Thrust into the spotlight at a young age, Shirley Temple performed like she had been in front of the camera for years. At just 3 years old, she became a bonafide star, thanks to her mom, Gertrude Temple, who recognized her talent very early on. Shirley remains one of the most celebrated and respected actresses of all time, even after her death in 2014.
Shirley, born in 1928, began taking dance classes and practicing her singing as a toddler. Gertrude encouraged Shirley to showcase her skills, bringing her to auditions and helping her score her first roles in Educational Pictures’ short films when she was 3. The pair would run lines before bed each night to make sure the young star was always prepared.
“I was allowed to be a baby for about two years,” Shirley said in her book, Shirley Temple: American Princess, written by biographer Anne Edwards. “So I had a couple of years as a lazy baby. I thought every child worked because I was born into it.”
At just 5 years old, the California native signed a contract with Fox Film Corporation. The studio merged with Twentieth Century Pictures in 1935, with Shirley leading the roster of talent that gave people hope during a difficult time in U.S. history. It was only just the beginning of a lifetime of success from acting, to singing, to modeling and later, politics.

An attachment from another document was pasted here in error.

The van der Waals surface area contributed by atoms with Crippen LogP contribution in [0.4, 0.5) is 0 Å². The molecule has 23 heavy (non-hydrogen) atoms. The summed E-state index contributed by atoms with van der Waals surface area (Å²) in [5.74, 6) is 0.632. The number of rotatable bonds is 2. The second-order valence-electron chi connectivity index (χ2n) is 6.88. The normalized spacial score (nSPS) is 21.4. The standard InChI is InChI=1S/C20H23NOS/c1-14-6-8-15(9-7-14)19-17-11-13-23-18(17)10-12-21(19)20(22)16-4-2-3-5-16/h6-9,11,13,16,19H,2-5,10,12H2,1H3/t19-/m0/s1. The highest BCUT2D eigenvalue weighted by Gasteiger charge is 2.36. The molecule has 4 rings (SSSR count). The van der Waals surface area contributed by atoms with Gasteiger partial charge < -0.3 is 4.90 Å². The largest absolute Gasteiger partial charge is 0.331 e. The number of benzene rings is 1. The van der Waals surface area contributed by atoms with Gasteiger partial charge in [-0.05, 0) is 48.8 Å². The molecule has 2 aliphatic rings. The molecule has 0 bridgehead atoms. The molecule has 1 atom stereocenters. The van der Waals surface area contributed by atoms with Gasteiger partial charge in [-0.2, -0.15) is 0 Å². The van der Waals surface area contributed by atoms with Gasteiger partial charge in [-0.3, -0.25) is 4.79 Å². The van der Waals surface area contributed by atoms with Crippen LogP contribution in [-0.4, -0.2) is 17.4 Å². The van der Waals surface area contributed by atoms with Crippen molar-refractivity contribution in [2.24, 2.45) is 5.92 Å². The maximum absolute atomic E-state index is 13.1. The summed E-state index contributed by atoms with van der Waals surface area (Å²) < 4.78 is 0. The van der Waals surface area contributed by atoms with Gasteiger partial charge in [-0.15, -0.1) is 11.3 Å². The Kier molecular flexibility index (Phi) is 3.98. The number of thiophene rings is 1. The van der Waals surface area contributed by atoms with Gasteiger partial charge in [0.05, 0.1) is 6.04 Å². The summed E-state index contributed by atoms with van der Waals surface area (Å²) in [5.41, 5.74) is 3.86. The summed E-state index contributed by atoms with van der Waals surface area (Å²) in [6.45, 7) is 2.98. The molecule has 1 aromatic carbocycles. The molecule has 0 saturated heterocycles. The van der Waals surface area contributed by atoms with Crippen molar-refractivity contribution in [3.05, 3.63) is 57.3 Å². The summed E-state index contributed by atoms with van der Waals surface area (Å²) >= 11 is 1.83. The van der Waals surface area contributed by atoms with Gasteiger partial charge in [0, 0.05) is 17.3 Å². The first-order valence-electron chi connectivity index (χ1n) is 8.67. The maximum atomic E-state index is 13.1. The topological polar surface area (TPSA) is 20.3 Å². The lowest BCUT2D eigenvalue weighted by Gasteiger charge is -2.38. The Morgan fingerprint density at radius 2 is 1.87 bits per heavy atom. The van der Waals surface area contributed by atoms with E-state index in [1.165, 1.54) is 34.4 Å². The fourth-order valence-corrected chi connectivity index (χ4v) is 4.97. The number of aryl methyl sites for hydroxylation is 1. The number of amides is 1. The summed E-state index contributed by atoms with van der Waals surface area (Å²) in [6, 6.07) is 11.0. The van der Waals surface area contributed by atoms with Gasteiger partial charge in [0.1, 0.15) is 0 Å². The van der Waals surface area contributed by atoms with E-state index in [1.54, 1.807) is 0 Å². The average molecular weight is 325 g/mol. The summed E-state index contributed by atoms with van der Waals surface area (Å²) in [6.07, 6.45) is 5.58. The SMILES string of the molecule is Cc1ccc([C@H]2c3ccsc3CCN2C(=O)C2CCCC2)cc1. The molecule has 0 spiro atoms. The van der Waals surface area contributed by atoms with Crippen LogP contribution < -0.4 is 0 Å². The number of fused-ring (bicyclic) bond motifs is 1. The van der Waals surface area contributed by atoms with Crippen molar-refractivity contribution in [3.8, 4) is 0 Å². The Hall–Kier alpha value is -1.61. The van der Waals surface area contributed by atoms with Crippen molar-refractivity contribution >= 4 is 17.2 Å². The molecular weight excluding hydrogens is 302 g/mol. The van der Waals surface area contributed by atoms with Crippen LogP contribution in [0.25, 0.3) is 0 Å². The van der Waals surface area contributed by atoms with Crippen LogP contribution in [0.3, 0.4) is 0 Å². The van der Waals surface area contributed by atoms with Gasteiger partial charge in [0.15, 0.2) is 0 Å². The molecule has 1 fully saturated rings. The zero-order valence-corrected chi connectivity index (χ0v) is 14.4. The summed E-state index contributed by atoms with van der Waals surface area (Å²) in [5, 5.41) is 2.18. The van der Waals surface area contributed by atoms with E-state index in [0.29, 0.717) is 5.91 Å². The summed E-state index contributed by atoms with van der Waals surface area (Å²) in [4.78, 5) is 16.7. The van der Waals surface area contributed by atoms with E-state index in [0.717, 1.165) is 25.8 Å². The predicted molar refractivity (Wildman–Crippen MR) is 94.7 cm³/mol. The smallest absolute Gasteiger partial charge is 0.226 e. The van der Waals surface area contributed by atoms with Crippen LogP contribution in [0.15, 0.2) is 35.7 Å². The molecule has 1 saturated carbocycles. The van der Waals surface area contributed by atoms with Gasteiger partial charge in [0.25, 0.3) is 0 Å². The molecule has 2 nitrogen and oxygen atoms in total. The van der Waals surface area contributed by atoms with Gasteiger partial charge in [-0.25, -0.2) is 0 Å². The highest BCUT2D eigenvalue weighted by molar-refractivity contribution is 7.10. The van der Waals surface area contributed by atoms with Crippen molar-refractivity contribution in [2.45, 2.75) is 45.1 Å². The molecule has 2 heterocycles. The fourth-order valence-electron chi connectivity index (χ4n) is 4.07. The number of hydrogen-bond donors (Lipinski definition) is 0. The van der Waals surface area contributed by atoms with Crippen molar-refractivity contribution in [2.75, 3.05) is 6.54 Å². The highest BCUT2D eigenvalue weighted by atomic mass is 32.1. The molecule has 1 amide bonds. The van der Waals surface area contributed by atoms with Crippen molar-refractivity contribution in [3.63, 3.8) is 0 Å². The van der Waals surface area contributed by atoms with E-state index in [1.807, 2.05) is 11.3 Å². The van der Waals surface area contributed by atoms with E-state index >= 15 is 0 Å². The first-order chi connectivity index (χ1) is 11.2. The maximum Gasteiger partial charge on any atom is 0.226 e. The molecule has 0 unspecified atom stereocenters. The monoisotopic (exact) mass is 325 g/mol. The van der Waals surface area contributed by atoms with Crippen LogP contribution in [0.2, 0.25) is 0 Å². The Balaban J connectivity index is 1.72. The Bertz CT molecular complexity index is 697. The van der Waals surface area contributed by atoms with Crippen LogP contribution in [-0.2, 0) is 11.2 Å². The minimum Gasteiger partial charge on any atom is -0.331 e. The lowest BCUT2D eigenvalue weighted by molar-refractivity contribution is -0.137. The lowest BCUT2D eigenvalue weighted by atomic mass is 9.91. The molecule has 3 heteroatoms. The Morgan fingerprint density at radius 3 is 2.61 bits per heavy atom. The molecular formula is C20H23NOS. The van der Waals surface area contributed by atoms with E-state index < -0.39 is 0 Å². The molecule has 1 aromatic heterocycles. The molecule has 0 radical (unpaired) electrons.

“Mrs. Temple told my mother that she started training her when she was still in her crib. Her mother would say, ‘Sparkle, Shirley,’ and she would sparkle!” Marilyn Granas, Shirley’s childhood friend told Closer in January 2016. “She was extremely bright and very, very talented.”
In her 1988 autobiography, Child Star, Shirley revealed that not all sides of being a young actress were glamorous.
“Being a starlet was difficult, and I was a starlet from 3 and a half to 5 years of age,” she wrote. “When any of us misbehaved, we were sent one by one into the black box to cool off. [I was] in the dark with the door closed. I got a lot of earaches, styes, a lot of problems from it. The lesson was time is money. And it’s work, not play.”
Keep scrolling to learn more about Shirley’s life before, during and after finding fame.
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